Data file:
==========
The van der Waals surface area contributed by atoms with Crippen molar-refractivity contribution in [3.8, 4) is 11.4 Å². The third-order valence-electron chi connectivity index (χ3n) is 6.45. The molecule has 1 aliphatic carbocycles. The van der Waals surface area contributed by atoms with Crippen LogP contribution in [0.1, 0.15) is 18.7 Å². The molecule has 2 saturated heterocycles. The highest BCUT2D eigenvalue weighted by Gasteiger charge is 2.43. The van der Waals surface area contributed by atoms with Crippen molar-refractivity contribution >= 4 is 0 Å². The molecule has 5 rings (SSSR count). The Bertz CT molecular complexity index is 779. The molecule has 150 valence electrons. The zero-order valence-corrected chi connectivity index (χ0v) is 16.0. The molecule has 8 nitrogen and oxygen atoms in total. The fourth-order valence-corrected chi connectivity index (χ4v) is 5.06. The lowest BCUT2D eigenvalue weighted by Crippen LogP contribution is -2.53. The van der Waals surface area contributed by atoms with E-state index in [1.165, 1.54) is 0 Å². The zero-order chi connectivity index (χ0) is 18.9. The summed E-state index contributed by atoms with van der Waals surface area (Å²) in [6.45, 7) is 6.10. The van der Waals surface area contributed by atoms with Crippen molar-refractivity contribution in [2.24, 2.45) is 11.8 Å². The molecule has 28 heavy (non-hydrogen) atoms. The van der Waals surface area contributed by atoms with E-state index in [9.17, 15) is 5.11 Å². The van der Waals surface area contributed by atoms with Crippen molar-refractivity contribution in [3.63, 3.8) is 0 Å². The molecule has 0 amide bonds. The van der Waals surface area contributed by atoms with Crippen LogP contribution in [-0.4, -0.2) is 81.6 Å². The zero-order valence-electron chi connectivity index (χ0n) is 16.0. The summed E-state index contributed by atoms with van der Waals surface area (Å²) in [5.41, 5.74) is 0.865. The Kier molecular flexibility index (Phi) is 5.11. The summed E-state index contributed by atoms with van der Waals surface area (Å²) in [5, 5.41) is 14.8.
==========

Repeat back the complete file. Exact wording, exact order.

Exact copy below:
The van der Waals surface area contributed by atoms with Crippen molar-refractivity contribution in [3.8, 4) is 11.4 Å². The third-order valence-electron chi connectivity index (χ3n) is 6.45. The molecule has 1 aliphatic carbocycles. The van der Waals surface area contributed by atoms with Crippen LogP contribution in [0.1, 0.15) is 18.7 Å². The molecule has 2 saturated heterocycles. The highest BCUT2D eigenvalue weighted by Gasteiger charge is 2.43. The van der Waals surface area contributed by atoms with Crippen molar-refractivity contribution >= 4 is 0 Å². The molecule has 5 rings (SSSR count). The Bertz CT molecular complexity index is 779. The molecule has 150 valence electrons. The zero-order valence-corrected chi connectivity index (χ0v) is 16.0. The molecule has 8 nitrogen and oxygen atoms in total. The fourth-order valence-corrected chi connectivity index (χ4v) is 5.06. The lowest BCUT2D eigenvalue weighted by Crippen LogP contribution is -2.53. The van der Waals surface area contributed by atoms with E-state index in [1.165, 1.54) is 0 Å². The zero-order chi connectivity index (χ0) is 18.9. The summed E-state index contributed by atoms with van der Waals surface area (Å²) in [6.45, 7) is 6.10. The van der Waals surface area contributed by atoms with Crippen molar-refractivity contribution in [2.24, 2.45) is 11.8 Å². The molecule has 28 heavy (non-hydrogen) atoms. The van der Waals surface area contributed by atoms with E-state index in [9.17, 15) is 5.11 Å². The van der Waals surface area contributed by atoms with Crippen molar-refractivity contribution in [3.63, 3.8) is 0 Å². The molecule has 0 amide bonds. The van der Waals surface area contributed by atoms with Crippen LogP contribution in [-0.4, -0.2) is 81.6 Å². The zero-order valence-electron chi connectivity index (χ0n) is 16.0. The summed E-state index contributed by atoms with van der Waals surface area (Å²) in [5.41, 5.74) is 0.865. The Kier molecular flexibility index (Phi) is 5.11. The summed E-state index contributed by atoms with van der Waals surface area (Å²) in [5, 5.41) is 14.8.